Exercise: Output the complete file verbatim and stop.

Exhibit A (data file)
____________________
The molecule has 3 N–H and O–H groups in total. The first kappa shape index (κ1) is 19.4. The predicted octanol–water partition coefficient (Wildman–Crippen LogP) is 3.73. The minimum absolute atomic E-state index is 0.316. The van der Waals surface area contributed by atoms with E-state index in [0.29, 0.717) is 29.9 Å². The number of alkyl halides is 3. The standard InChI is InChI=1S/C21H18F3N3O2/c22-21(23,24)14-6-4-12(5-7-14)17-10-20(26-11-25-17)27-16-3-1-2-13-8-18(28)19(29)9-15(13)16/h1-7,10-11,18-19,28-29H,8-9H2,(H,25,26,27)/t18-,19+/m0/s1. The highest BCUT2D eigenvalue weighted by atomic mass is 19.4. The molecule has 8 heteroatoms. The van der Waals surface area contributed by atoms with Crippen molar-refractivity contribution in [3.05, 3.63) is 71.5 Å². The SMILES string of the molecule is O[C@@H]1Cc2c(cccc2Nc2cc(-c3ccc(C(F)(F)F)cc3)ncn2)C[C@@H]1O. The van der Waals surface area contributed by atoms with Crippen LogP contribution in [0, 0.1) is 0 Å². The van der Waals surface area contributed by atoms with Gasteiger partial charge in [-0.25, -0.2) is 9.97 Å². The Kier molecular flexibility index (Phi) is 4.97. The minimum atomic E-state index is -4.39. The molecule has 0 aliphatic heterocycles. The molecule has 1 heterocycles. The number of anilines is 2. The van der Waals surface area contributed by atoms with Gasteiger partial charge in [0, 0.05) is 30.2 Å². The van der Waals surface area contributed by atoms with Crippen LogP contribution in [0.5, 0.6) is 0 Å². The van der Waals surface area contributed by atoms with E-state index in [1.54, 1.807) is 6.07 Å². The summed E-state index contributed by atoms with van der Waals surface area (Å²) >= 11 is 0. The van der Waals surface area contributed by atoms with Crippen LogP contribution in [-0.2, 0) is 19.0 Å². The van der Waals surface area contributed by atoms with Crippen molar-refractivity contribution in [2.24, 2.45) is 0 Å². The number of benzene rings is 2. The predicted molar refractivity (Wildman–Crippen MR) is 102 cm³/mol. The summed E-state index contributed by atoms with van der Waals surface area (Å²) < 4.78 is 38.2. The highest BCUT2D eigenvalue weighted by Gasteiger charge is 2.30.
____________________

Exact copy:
The molecule has 3 N–H and O–H groups in total. The first kappa shape index (κ1) is 19.4. The predicted octanol–water partition coefficient (Wildman–Crippen LogP) is 3.73. The minimum absolute atomic E-state index is 0.316. The van der Waals surface area contributed by atoms with E-state index in [0.29, 0.717) is 29.9 Å². The number of alkyl halides is 3. The standard InChI is InChI=1S/C21H18F3N3O2/c22-21(23,24)14-6-4-12(5-7-14)17-10-20(26-11-25-17)27-16-3-1-2-13-8-18(28)19(29)9-15(13)16/h1-7,10-11,18-19,28-29H,8-9H2,(H,25,26,27)/t18-,19+/m0/s1. The highest BCUT2D eigenvalue weighted by atomic mass is 19.4. The molecule has 8 heteroatoms. The van der Waals surface area contributed by atoms with Crippen molar-refractivity contribution in [3.05, 3.63) is 71.5 Å². The SMILES string of the molecule is O[C@@H]1Cc2c(cccc2Nc2cc(-c3ccc(C(F)(F)F)cc3)ncn2)C[C@@H]1O. The van der Waals surface area contributed by atoms with Crippen LogP contribution in [0, 0.1) is 0 Å². The van der Waals surface area contributed by atoms with Gasteiger partial charge in [-0.25, -0.2) is 9.97 Å². The Kier molecular flexibility index (Phi) is 4.97. The minimum atomic E-state index is -4.39. The molecule has 0 aliphatic heterocycles. The molecule has 1 heterocycles. The number of anilines is 2. The van der Waals surface area contributed by atoms with Gasteiger partial charge in [0, 0.05) is 30.2 Å². The van der Waals surface area contributed by atoms with Crippen LogP contribution in [0.5, 0.6) is 0 Å². The van der Waals surface area contributed by atoms with E-state index in [1.54, 1.807) is 6.07 Å². The summed E-state index contributed by atoms with van der Waals surface area (Å²) >= 11 is 0. The van der Waals surface area contributed by atoms with Crippen LogP contribution in [-0.2, 0) is 19.0 Å². The van der Waals surface area contributed by atoms with Crippen molar-refractivity contribution in [2.24, 2.45) is 0 Å². The number of benzene rings is 2. The predicted molar refractivity (Wildman–Crippen MR) is 102 cm³/mol. The summed E-state index contributed by atoms with van der Waals surface area (Å²) < 4.78 is 38.2. The highest BCUT2D eigenvalue weighted by Gasteiger charge is 2.30.